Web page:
Elution profiles of selected phospholipid molecular species. (A) Elution profile of detected C36-PC molecular species in the positive ionisation mode of a whole cell lipid extract. (B) Elution profile of the most abundant ether-type PE molecular species detected in negative ionisation mode in whole cells. O refers to alkyl, P to alk-enyl molecular species.
© Copyright Policy - open-access
Related In: Results  -  Collection

License
Show All Figures
getmorefigures.php?uid=PMC4582118&req=5

BIO011957F4: Elution profiles of selected phospholipid molecular species. (A) Elution profile of detected C36-PC molecular species in the positive ionisation mode of a whole cell lipid extract. (B) Elution profile of the most abundant ether-type PE molecular species detected in negative ionisation mode in whole cells. O refers to alkyl, P to alk-enyl molecular species.
Mentions: The lipid composition of whole cells (containing all membranes, e.g. plasma membrane, endoplasmic reticulum, Golgi, nucleus, mitochondrion, glycosomes, acidocalcisomes) and purified flagella after tetracycline-induced down-regulation of Tb927.10.2880 was determined in two completely independent experiments. In each experiment, lipids were extracted and analysed by reverse-phase liquid chromatography high-resolution tandem mass spectrometry (LC-MS/MS) using a LTQ Orbitrap in both negative and positive ionisation modes. The separation of phospholipids by liquid chromatography was highly reproducible and allowed simultaneous acquisition of fragmentation spectra to facilitate identification of molecular species. Masses were acquired with a resolution of 60,000 with less than 1 ppm error, allowing identification of phospholipids based on their exact masses. Fig. 2A and B depict representative total ion chromatograms of lipid extracts of flagella (top panel) and whole cells (bottom panel) in negative (Fig. 2A) and positive (Fig. 2B) ionisation modes. Averaged total ion spectra across the retention time range 10–45 min from chromatograms in Fig. 2A and B are represented in Fig. 2C and D, respectively. Peak lists were extracted and subjected to several database searches (see Materials and Methods). Identification of individual phospholipid molecular species was based on collision-induced (CID) fragmentation using characteristic fragmentation patterns for the different phospholipid classes (Fig. 3). Using this LC-MS/MS protocol, we were able to identify a total of 216 phospholipid species in the negative and 193 species in the positive ionisation mode, with the majority of phospholipid classes and molecular species (>50%) confirmed by CID fragmentation. Two independent experiments were conducted, and only phospholipids identified in both experiments were considered real hits and used in our analyses. The resolution power of the liquid chromatography protocol is demonstrated in Fig. 4, showing the elution profiles of the major 36-carbon PC species in positive mode (panel A) and the major 36-carbon ether-type PE species in negative mode (panel B). The liquid chromatography method separated isobaric phospholipids with different types of linkages, allowing identification of alkyl-acyl versus alk-enyl-acyl (plasmalogen) molecular species (see Fig. 4B). We will first describe the complete set of lipids identified and then compare their relative abundances between whole cells and purified flagella.Fig. 2.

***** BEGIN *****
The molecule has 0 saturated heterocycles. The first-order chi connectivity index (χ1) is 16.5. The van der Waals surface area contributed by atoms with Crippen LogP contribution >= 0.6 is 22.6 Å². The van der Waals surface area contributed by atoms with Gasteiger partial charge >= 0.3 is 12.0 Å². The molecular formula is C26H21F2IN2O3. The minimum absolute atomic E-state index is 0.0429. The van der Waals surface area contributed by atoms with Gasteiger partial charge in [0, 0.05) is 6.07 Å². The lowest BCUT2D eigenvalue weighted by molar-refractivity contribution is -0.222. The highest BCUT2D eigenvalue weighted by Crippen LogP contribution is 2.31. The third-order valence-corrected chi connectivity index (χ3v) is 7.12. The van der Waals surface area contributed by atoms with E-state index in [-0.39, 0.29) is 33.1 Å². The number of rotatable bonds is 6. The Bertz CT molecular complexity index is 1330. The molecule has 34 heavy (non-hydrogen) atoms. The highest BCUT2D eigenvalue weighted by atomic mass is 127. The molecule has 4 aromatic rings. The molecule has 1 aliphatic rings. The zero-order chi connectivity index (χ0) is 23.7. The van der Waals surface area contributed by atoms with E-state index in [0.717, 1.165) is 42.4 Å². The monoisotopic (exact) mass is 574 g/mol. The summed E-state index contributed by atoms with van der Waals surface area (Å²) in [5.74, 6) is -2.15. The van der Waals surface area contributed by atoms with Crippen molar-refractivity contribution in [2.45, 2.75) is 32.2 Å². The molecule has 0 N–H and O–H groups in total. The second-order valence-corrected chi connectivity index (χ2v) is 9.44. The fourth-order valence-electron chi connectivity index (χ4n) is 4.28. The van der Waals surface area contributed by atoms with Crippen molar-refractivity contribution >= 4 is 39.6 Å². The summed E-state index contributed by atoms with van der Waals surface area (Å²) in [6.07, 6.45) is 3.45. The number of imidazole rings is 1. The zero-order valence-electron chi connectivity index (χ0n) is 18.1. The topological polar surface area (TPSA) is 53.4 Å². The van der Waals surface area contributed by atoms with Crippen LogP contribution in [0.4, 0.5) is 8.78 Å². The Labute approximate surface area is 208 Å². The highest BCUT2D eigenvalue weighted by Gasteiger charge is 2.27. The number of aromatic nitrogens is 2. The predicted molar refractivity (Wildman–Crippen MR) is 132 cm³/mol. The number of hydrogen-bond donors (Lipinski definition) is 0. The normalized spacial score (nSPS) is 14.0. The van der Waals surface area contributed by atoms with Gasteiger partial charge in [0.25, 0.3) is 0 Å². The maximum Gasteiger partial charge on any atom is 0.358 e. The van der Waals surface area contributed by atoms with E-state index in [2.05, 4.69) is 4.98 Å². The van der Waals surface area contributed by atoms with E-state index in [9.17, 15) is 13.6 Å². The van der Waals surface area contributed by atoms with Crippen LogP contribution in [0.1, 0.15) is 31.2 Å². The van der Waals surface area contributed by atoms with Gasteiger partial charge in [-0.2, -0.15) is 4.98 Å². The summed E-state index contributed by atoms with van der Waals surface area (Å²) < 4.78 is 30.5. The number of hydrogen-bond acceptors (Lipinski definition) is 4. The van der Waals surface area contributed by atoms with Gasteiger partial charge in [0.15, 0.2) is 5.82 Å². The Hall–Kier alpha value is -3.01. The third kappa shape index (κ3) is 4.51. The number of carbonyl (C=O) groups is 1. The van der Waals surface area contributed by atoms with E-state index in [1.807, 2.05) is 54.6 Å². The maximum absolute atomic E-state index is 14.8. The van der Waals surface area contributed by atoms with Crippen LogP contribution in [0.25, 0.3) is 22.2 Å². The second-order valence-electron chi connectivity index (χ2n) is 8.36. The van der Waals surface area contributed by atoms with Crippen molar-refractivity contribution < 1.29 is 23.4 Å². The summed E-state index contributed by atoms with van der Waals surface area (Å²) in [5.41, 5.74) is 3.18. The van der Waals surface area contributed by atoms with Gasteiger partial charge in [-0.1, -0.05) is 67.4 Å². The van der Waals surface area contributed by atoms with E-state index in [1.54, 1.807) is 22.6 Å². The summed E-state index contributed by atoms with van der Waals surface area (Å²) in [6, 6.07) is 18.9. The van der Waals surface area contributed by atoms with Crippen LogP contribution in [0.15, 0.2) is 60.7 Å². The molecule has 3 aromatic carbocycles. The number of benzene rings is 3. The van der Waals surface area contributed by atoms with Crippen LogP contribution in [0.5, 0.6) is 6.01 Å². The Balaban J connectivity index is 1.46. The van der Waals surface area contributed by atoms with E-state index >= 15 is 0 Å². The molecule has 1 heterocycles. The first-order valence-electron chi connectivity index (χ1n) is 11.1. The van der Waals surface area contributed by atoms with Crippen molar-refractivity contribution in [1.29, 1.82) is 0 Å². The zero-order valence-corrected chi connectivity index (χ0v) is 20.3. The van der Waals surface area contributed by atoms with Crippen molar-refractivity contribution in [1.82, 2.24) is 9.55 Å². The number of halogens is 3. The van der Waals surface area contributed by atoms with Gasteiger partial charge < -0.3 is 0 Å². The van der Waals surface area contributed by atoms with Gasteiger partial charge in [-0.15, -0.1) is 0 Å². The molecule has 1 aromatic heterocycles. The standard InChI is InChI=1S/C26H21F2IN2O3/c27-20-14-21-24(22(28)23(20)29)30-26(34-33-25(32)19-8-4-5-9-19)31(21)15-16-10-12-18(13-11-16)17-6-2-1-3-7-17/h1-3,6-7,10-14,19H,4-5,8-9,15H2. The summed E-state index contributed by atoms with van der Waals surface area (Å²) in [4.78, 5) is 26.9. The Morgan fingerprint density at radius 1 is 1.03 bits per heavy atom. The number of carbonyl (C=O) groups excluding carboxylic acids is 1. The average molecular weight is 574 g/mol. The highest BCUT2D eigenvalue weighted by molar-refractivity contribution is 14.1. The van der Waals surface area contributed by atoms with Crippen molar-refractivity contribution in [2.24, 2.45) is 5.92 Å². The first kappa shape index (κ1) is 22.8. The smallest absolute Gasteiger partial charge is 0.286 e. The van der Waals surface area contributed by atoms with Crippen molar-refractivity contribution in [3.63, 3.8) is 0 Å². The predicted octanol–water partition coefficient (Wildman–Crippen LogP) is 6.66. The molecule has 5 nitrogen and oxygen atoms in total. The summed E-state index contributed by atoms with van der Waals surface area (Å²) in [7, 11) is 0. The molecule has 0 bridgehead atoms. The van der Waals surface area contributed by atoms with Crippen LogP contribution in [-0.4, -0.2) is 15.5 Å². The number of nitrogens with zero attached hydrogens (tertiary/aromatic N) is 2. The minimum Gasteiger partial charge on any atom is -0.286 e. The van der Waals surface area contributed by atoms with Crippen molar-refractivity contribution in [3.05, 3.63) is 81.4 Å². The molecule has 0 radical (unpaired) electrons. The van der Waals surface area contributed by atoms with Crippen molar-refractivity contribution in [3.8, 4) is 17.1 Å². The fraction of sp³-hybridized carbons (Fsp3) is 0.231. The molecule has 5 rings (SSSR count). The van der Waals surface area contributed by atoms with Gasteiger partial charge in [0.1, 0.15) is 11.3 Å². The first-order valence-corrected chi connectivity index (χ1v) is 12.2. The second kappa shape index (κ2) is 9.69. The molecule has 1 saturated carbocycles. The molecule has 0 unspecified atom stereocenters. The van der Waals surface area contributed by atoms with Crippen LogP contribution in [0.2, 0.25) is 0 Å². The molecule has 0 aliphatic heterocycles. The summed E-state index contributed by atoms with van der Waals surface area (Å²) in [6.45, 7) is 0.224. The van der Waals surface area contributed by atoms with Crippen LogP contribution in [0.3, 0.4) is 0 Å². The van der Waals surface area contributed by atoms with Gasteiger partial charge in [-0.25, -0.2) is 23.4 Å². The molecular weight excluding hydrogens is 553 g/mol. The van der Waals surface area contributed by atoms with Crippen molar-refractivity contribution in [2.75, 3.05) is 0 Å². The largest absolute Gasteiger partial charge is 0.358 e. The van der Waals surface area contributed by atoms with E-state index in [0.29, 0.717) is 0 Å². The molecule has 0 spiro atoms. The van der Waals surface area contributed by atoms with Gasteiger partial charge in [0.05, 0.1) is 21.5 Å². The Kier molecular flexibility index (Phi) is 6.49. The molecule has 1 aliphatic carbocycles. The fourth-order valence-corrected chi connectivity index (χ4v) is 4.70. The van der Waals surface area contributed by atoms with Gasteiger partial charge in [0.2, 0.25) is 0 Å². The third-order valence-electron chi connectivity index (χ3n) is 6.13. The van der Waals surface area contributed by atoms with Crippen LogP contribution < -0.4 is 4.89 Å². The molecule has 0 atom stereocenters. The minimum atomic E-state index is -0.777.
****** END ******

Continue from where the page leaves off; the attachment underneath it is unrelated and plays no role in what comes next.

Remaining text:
Bottom Line: Our analyses revealed that phosphatidylethanolamine, phosphatidylserine, ceramide and the sphingolipids inositol phosphorylceramide and sphingomyelin are enriched in flagella relative to whole cells.Within individual glycerophospholipid classes, we observed a preference for ether-type over diacyl-type molecular species in membranes of flagella.Our study provides direct evidence for a preferential presence of raft-forming phospholipids in flagellar membranes of T. brucei.

View Article: PubMed Central - PubMed

Affiliation: Institute of Biochemistry & Molecular Medicine, University of Bern, Bern 3012, Switzerland peter.buetikofer@ibmm.unibe.ch mauro.serricchio@utoronto.ca.

No MeSH data available.